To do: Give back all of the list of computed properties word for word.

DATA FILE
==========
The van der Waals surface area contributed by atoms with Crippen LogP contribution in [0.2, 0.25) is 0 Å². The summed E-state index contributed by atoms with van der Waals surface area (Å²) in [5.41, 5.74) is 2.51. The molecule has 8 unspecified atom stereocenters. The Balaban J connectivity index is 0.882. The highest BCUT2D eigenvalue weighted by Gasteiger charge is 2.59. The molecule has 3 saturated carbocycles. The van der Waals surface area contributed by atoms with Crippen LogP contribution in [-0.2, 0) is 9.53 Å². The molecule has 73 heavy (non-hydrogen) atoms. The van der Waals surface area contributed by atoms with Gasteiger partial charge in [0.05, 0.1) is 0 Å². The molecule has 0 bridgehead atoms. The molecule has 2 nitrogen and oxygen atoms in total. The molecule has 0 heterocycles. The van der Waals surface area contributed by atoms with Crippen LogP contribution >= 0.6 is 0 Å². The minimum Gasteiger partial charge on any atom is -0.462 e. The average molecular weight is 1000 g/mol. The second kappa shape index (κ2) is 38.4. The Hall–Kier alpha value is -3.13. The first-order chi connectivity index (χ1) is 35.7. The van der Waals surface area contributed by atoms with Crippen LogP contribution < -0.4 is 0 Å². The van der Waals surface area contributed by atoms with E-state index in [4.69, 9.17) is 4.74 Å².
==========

The van der Waals surface area contributed by atoms with Crippen LogP contribution in [0.2, 0.25) is 0 Å². The summed E-state index contributed by atoms with van der Waals surface area (Å²) in [5.41, 5.74) is 2.51. The molecule has 8 unspecified atom stereocenters. The Balaban J connectivity index is 0.882. The highest BCUT2D eigenvalue weighted by Gasteiger charge is 2.59. The molecule has 3 saturated carbocycles. The van der Waals surface area contributed by atoms with Crippen LogP contribution in [-0.2, 0) is 9.53 Å². The molecule has 73 heavy (non-hydrogen) atoms. The van der Waals surface area contributed by atoms with Gasteiger partial charge in [0.05, 0.1) is 0 Å². The molecule has 0 bridgehead atoms. The molecule has 2 nitrogen and oxygen atoms in total. The molecule has 0 heterocycles. The van der Waals surface area contributed by atoms with Crippen LogP contribution >= 0.6 is 0 Å². The minimum Gasteiger partial charge on any atom is -0.462 e. The average molecular weight is 1000 g/mol. The second kappa shape index (κ2) is 38.4. The Hall–Kier alpha value is -3.13. The first-order chi connectivity index (χ1) is 35.7. The van der Waals surface area contributed by atoms with Crippen LogP contribution < -0.4 is 0 Å². The van der Waals surface area contributed by atoms with E-state index in [4.69, 9.17) is 4.74 Å².